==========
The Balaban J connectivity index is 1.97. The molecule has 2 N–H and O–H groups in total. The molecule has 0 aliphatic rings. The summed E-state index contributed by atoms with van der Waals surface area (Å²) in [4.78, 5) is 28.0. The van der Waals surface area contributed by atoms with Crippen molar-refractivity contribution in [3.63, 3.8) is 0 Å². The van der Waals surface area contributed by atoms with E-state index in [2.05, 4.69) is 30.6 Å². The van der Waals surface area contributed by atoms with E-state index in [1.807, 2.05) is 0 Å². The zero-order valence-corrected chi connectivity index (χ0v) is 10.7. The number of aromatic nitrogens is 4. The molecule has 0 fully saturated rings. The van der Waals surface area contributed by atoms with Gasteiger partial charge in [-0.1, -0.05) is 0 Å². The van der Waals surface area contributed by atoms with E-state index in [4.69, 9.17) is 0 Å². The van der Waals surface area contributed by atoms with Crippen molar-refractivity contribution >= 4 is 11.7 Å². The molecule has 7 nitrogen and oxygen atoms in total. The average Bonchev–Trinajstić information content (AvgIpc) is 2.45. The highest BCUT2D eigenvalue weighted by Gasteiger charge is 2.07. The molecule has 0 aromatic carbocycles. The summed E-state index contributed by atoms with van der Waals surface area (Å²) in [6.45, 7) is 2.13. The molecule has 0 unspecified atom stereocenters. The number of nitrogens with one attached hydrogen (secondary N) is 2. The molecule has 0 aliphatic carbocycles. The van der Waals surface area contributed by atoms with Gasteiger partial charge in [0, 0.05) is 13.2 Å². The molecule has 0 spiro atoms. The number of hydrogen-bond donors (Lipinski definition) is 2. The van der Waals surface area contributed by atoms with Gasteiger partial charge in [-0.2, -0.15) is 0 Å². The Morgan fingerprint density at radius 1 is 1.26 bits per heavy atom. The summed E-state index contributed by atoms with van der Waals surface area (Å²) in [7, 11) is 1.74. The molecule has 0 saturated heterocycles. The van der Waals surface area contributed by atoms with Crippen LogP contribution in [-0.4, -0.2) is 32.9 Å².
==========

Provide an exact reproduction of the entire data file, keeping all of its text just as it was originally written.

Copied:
The Balaban J connectivity index is 1.97. The molecule has 2 N–H and O–H groups in total. The molecule has 0 aliphatic rings. The summed E-state index contributed by atoms with van der Waals surface area (Å²) in [4.78, 5) is 28.0. The van der Waals surface area contributed by atoms with Crippen molar-refractivity contribution in [3.63, 3.8) is 0 Å². The van der Waals surface area contributed by atoms with E-state index in [2.05, 4.69) is 30.6 Å². The van der Waals surface area contributed by atoms with E-state index in [1.807, 2.05) is 0 Å². The zero-order valence-corrected chi connectivity index (χ0v) is 10.7. The number of aromatic nitrogens is 4. The molecule has 0 fully saturated rings. The van der Waals surface area contributed by atoms with Gasteiger partial charge in [-0.1, -0.05) is 0 Å². The van der Waals surface area contributed by atoms with E-state index in [4.69, 9.17) is 0 Å². The van der Waals surface area contributed by atoms with Crippen molar-refractivity contribution >= 4 is 11.7 Å². The molecule has 7 nitrogen and oxygen atoms in total. The average Bonchev–Trinajstić information content (AvgIpc) is 2.45. The highest BCUT2D eigenvalue weighted by Gasteiger charge is 2.07. The molecule has 0 aromatic carbocycles. The summed E-state index contributed by atoms with van der Waals surface area (Å²) in [6.45, 7) is 2.13. The molecule has 0 unspecified atom stereocenters. The number of nitrogens with one attached hydrogen (secondary N) is 2. The molecule has 0 aliphatic carbocycles. The van der Waals surface area contributed by atoms with Gasteiger partial charge in [0, 0.05) is 13.2 Å². The molecule has 0 spiro atoms. The number of hydrogen-bond donors (Lipinski definition) is 2. The van der Waals surface area contributed by atoms with Gasteiger partial charge in [-0.2, -0.15) is 0 Å². The Morgan fingerprint density at radius 1 is 1.26 bits per heavy atom. The summed E-state index contributed by atoms with van der Waals surface area (Å²) in [7, 11) is 1.74. The molecule has 0 saturated heterocycles. The van der Waals surface area contributed by atoms with Crippen LogP contribution in [-0.4, -0.2) is 32.9 Å².